Oh! that it might please the God of all grace, that when some fellow-countryman at home, who is standing now in the midst of the mighty mountains of siu-seventy years' accumulated guilt-when he reads of this triumph of the blood of the Lamb, that his heart may be smitten with the conviction by the Spirit of God, that he too may be, at the eleventh hour, wholly pardoned.

These converts were added to the American church.

Not long ago I made my first visit to the little churches on the mainland, which are more peculiarly under the care of your missionaries, viz., Pechuia and Beh-pih. From the former, formed mainly through the blessing of God on the labours of Mr. Burns, the truth has spread to the latter. From his knowledge of the language, Mr. Douglas is now very well able to preach and take the charge of both of them, and visits them during the cool season about once a fortnight.

Pechuia, as you are aware, is about twenty miles from Amoy-perhaps some ten of them frith or estuary, and the remainder a fine winding river. We started: (Mr. Douglas and myself) on Saturday morning, about nine o'clock, in the " Gospel Boat,” which is well-known to many of the Sabbath scholars, whom I had the pleasure of seeing last year. In passing through the inner harbour our boat went by a vessel, which brought to mind the rich mercy of God, for the captain of it had, but very lately, after a life of carelessness and disregard of his God and of a Christian mother's counsels, been brought to a knowledge and love of the truth, and was now making all sail for the fair haven of Emmanuel's Land. By eleven o'clock we had reached the entrance to the Pechuia river, after an interesting sail. The sea and hills around the estuary have a great resemblance to those of the Frith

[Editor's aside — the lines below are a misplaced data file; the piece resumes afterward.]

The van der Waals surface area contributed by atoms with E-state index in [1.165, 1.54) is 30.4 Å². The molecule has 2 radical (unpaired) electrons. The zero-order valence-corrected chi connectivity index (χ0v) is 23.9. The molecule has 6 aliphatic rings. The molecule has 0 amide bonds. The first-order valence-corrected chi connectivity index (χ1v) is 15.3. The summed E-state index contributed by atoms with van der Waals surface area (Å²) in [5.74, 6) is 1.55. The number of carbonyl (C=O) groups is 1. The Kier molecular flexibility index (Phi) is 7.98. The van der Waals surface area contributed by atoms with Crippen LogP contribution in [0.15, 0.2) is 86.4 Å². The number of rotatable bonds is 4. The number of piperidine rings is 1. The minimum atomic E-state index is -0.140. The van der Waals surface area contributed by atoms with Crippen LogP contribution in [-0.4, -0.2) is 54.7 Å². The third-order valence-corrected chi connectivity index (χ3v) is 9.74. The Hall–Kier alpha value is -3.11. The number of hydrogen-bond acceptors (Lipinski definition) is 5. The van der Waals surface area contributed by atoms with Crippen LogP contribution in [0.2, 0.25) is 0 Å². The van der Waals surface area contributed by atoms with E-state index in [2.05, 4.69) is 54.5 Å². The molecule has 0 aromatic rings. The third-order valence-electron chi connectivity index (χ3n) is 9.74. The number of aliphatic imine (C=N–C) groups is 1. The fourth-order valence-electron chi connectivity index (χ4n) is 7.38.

100

LETTER FROM THE REV. D. SANDEMAN.

of Clyde, of which I am constantly reminded. There is the same beautiful variety of hill and island, and fat reaches of the sea, which one now loses sight of, and again catches a glimpse of their winding arms as they enclose mountain, and island, and mainland. By one o'clock we reached Pechuia.

It stands upon the bank of the river, and has about 8,000 inhabitants, but makes much less appearance than a town of the same size at home; the houses being more closely built together, and streets much narrower.

As our purpose on this occasion was principally to visit Beh-pih, we then took the road for that place across the hills. These are not very high, but rich in the products of Chinese industry. At every available spot of their ascent the ground is levelled, a soil prepared, and wheat, barley, rice, or the betel-root is seen growing. The valleys at that season were covered with the rich blossom of the peach tree.

At Beh-pih a good many of the Christians were waiting to receive us ; and though I could not understand their tongue, it was easy to make out the warm and villagelike welcome they gave us.

The whole scene reminded me much of what I had witnessed among the highlands of Scotland. At evening worship, the room was full of eager and earnest faces, anxious to hear the Word of Life.

Next morning, the Sabbath, they were early astir, and prayer and praise were poured forth as from the heart, There was some meaning in the profession of these people, for during the previous week some of them had had their fields bared of their ripe produce for the name of Jesus. But they stood fast by the strength of their Lord, and, as it may be supposed, would be among those to whom Christ's Word was precious on that, His Holy day. The